Cart (Loading....) | Create Account
Close category search window
 

Integrated technology roadmap development process: Creating smart grid roadmaps to meet regional technology planning needs in Oregon and the Pacific Northwest

Sign In

Cookies must be enabled to login.After enabling cookies , please use refresh or reload or ctrl+f5 on the browser for the login options.

Formats Non-Member Member
$31 $13
Learn how you can qualify for the best price for this item!
Become an IEEE Member or Subscribe to
IEEE Xplore for exclusive pricing!
close button

puzzle piece

IEEE membership options for an individual and IEEE Xplore subscriptions for an organization offer the most affordable access to essential journal articles, conference papers, standards, eBooks, and eLearning courses.

Learn more about:

IEEE membership

IEEE Xplore subscriptions

2 Author(s)
Cowan, K.R. ; Dept. of Eng. & Technol. Manage., Portland State Univ., Portland, OR, USA ; Daim, T.U.

Smart grid has been described as the Energy Internet: Where Energy Technology meets Information Technology. The incorporation of such technology into vast existing utility infrastructures offers many advantages, including possibilities for new smart appliances, energy management systems, better integration of renewable energy, value added services, and new business models, both for supply-and demand-side management. Smart grid also replaces aging utility technologies that are becoming increasingly unreliable, as the average ages for many critical components in utility systems now exceed their original design lives. However, while smart grid offers the promise of revolutionizing utility delivery systems, many questions remain about how such systems can be rolled out at the state, regional, and national levels. Many unique regulatory and market structure challenges exist, which makes it critical to pick the right technology for the right situation and to employ it in the right manner. Technology Roadmapping may be a valuable approach for helping to understand factors that could affect smart grid technology and product development, as well as key business, policy, and market drivers. As emerging smart grid technologies are developed and the fledgling industry matures, a critical issue will be understanding how the combination of industry drivers impact one another, with technology development informing the development of business or service models, which in turn can lead to rethinking of policy and market structures. This will be a co-evolutionary process. To better understand how this could affect future smart grid roadmaps in both Oregon and the Pacific Northwest region, this research proposes to build upon existing roadmapping processes by adding decision modeling tools which incorporate key metrics defined by experts. This will create a more robust roadmap that will allow key variables to be tested and different pathways to be explored.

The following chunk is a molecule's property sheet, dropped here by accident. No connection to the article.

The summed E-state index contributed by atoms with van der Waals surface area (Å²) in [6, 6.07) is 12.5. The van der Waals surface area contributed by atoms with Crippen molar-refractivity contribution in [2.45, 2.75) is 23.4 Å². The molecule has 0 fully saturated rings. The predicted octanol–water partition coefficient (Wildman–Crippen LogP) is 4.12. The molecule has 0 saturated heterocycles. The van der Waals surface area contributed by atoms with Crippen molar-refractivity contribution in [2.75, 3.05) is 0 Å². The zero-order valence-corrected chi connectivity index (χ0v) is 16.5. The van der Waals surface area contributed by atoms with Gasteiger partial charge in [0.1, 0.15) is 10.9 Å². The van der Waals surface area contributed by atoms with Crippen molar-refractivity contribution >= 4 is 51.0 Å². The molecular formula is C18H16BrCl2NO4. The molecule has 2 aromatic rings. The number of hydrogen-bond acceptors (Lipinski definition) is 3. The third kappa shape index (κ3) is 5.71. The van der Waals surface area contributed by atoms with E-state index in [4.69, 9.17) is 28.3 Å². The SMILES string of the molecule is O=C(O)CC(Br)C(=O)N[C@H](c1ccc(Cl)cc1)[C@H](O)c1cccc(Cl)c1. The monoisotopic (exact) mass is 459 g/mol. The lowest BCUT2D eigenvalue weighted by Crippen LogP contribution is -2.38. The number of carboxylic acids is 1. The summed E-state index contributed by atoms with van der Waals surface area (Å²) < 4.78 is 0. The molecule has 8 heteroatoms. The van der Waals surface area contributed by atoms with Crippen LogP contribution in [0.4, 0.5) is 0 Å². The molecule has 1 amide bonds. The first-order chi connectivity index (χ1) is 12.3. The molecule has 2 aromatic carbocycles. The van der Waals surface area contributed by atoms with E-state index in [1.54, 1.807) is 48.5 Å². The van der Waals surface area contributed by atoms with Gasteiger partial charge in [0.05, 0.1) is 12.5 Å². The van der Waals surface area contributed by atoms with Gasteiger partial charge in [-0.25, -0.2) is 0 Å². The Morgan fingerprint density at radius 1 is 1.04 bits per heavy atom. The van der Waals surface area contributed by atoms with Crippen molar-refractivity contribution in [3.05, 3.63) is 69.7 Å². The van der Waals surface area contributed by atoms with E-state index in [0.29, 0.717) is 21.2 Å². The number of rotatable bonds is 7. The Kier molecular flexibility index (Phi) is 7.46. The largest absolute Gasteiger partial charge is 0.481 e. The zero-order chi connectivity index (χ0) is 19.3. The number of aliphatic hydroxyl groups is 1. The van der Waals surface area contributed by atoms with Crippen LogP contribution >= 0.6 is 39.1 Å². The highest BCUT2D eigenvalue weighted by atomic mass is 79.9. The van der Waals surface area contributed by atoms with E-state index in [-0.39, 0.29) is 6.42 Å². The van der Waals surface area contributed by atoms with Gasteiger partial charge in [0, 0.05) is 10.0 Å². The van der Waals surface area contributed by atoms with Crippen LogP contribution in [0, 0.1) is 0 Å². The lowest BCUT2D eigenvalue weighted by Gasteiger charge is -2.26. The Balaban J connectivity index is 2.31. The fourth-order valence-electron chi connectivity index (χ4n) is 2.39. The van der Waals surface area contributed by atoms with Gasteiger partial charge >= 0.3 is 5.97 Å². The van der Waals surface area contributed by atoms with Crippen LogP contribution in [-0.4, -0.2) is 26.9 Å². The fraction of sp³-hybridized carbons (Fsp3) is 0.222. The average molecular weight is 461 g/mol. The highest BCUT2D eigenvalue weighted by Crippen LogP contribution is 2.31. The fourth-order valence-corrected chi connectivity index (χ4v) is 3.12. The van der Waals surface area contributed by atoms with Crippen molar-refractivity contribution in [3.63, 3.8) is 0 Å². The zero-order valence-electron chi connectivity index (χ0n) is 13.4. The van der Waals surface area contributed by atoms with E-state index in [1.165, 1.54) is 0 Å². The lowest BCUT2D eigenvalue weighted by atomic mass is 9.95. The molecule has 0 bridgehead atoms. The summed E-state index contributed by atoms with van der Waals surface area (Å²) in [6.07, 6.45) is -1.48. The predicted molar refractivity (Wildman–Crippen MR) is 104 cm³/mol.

Published in:

Technology Management for Emerging Technologies (PICMET), 2012 Proceedings of PICMET '12:

Date of Conference:

July 29 2012-Aug. 2 2012

Need Help?


IEEE Advancing Technology for Humanity About IEEE Xplore | Contact | Help | Terms of Use | Nondiscrimination Policy | Site Map | Privacy & Opting Out of Cookies

A not-for-profit organization, IEEE is the world's largest professional association for the advancement of technology.
© Copyright 2014 IEEE - All rights reserved. Use of this web site signifies your agreement to the terms and conditions.